In his article, ‘I, Racist’, John Metta, a writer with a mixed race background, explains this lack of awareness and defensiveness on the part of white America.

“Living every single day with institutionalized racism and then having to argue its very existence, is tiring, and saddening, and angering. Yet if we express any emotion while talking about it, we’re tone policed, told we’re being angry. In fact, a key element in any racial argument in America is the Angry Black person, and racial discussions shut down when that person speaks. The Angry Black person invalidates any arguments about racism because they are ‘just being overly sensitive,’ or ‘too emotional,’ or – playing the race card… But here is the irony, here’s the thing that all the angry Black people know, and no calmly debating White people want to admit: The entire discussion of race in America centers around the protection of White feelings.”

White feelings, my friends. There it is, clear as day to me now, because this is exactly what I experienced in my embarrassing Paula Dean moment. I was called out on a perceived racist comment, regardless of how much I didn’t mean it that way. I had my feelings hurt and innately sought to defend myself against such a horrible implication to the point that my friends felt sorry for me. I was perpetuating institutionalized racism in this exchange – we all were – because of my white defensive feelings.

Metta goes on to write, “White people and Black people are not having a discussion about race. Black people, thinking as a group, are talking about living in a racist system. White people, thinking as individuals, refuse to talk about ‘I, racist’ and instead protect their own individual and personal goodness. In doing so, they reject the existence of racism.”

As a white person, I always knew racism existed, but I thought I had never experienced or witnessed it directly – that is until I started this research. Racism isn’t just hateful behavior so tangibly obvious that it is inarguable. Systemic racism, as it lives within the structure of our neighborhoods and our schools, our dinner conversations and our street corner goodbyes, and as it lingers in that dark place in the back of our minds that we don’t dare shine the light of day on – that is where, if we are paying attention, racism still lives today.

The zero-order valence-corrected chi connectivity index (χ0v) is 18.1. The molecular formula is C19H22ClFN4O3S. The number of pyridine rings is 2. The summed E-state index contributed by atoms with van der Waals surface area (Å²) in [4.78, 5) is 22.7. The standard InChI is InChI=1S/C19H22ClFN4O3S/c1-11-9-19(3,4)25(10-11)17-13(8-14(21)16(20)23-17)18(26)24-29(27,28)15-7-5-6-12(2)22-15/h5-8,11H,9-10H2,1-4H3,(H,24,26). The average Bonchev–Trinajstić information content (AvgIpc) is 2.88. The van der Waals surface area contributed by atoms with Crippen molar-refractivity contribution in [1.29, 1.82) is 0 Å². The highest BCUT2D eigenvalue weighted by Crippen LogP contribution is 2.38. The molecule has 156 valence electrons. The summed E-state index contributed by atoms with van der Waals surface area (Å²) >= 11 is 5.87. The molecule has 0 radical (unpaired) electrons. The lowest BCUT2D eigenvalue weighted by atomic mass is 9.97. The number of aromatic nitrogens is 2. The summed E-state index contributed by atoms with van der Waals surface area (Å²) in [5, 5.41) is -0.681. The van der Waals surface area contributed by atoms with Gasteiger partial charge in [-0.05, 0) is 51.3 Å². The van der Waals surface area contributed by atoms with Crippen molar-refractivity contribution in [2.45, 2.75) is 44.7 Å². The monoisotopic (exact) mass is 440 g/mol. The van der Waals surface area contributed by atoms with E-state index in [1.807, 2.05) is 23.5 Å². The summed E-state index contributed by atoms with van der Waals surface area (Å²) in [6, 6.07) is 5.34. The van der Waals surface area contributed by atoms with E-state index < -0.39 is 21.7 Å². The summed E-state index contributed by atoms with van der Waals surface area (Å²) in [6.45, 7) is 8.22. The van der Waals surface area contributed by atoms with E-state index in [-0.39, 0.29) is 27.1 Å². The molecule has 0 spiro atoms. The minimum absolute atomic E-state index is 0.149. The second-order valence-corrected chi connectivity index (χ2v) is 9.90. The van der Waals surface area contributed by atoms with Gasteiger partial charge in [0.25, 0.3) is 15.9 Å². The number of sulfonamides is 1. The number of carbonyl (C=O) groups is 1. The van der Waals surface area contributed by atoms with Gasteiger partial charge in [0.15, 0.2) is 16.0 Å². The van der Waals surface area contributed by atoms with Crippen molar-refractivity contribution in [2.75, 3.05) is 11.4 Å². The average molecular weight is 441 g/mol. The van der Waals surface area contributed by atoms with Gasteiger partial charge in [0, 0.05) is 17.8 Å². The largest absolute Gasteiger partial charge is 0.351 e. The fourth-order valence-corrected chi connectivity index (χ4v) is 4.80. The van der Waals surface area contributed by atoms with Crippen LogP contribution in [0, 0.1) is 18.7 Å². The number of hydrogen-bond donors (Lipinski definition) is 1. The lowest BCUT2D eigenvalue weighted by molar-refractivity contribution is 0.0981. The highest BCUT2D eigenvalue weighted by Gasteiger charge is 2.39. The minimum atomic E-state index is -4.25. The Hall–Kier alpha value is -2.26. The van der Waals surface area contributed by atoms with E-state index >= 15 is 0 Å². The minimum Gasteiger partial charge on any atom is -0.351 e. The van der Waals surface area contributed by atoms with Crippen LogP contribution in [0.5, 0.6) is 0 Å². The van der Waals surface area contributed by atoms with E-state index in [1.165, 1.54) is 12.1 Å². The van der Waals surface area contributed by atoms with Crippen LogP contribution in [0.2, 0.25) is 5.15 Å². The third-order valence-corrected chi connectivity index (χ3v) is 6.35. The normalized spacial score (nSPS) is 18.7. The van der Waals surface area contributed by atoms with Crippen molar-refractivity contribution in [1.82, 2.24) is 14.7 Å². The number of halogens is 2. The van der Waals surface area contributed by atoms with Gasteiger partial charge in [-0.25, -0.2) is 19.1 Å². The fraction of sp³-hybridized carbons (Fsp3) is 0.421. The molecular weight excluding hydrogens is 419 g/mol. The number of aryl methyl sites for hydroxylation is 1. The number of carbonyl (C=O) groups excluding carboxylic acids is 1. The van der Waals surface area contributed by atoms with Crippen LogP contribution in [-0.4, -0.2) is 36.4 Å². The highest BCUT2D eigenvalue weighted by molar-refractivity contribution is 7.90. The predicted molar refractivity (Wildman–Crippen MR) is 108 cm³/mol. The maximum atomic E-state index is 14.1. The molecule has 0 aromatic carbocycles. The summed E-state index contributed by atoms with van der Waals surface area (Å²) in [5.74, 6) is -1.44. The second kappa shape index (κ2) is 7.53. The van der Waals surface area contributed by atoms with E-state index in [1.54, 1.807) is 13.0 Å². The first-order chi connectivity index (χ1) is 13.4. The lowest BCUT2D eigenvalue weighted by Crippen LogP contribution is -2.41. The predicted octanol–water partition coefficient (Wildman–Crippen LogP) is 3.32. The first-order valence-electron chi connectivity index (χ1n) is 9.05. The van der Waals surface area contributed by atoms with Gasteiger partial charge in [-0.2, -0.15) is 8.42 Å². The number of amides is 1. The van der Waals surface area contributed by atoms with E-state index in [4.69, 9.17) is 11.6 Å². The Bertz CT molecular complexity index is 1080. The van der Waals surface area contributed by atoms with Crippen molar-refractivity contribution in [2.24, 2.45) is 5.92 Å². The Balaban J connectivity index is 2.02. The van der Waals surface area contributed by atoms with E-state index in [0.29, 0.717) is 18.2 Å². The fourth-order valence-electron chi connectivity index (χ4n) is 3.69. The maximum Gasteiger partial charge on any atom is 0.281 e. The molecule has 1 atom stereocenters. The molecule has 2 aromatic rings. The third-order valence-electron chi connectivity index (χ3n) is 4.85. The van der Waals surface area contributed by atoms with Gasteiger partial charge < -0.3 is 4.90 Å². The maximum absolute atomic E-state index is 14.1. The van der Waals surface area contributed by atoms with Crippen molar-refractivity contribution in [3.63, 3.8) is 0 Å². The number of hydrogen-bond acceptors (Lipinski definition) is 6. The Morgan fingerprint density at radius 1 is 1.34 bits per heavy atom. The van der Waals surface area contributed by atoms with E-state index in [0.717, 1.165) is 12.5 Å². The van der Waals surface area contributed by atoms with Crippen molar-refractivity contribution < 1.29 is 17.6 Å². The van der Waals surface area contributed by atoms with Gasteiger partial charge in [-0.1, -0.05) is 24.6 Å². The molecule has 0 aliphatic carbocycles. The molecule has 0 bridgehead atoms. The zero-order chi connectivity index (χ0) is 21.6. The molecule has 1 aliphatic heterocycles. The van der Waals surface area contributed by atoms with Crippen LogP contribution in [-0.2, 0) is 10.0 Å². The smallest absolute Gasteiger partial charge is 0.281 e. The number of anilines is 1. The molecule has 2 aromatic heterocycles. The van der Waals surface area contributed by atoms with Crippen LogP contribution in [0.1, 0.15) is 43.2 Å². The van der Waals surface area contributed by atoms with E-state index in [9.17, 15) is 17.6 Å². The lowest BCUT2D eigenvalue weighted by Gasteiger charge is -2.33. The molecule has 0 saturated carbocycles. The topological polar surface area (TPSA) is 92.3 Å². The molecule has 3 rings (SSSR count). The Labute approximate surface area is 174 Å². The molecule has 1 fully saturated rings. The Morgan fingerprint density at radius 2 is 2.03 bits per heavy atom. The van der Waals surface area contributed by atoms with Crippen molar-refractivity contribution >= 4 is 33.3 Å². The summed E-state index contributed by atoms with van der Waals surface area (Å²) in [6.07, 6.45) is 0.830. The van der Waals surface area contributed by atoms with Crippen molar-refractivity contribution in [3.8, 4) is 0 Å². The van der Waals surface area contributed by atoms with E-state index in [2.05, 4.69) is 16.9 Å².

I was once getting ready to do interviews with software engineers at a global company in Paris. Out of the five French men we were interviewing, one of them was black, wearing a pink business shirt. He had stepped away, and without recalling his name, I asked where the African American man was so I could let him know we were ready for him.

My work associate with wide eyes looked at me and said, “He’s French.”

It was a jolting revelation. That man may have had no self-association with African roots, and he most certainly was not American. And why had I not asked where the man wearing the pink shirt was, rather than asking for the black man? This is institutionalized racism.

When I was 21-years-stupid I spent the night in jail after crashing my truck in a DUI. I was the only white woman in a holding cell with three irate black women. They were shouting at the officers outside the cell, complaining that the “white girl” got to keep her shoes, while each of them were cold and barefoot. One of the women had fashioned a pair of shoes for her feet out of toilet paper and was exaggeratingly walking around the cell focusing her anger at me. I was soon moved to a cell by myself.

Had I been treated differently because I was white? This is institutionalized racism.

Then there are the statistics. A 2014 (2014!) study by Center for Economic Policy and Research concluded that black college graduates were twice as likely as whites to struggle to find jobs. And a National Bureau of Economic Research study found that people with “remarkably common” black names had to send 50 percent more job applications than people with “white-sounding names” just to get a call back.

This is institutionalized racism. Once you let yourself see it, it’s there all the time.

The reality is this, I’ll have to talk to my daughter as she grows up about protecting and empowering herself as a woman – that’s another battle. But chances are I won’t have to explain how she needs to protect and empower herself because of her white skin.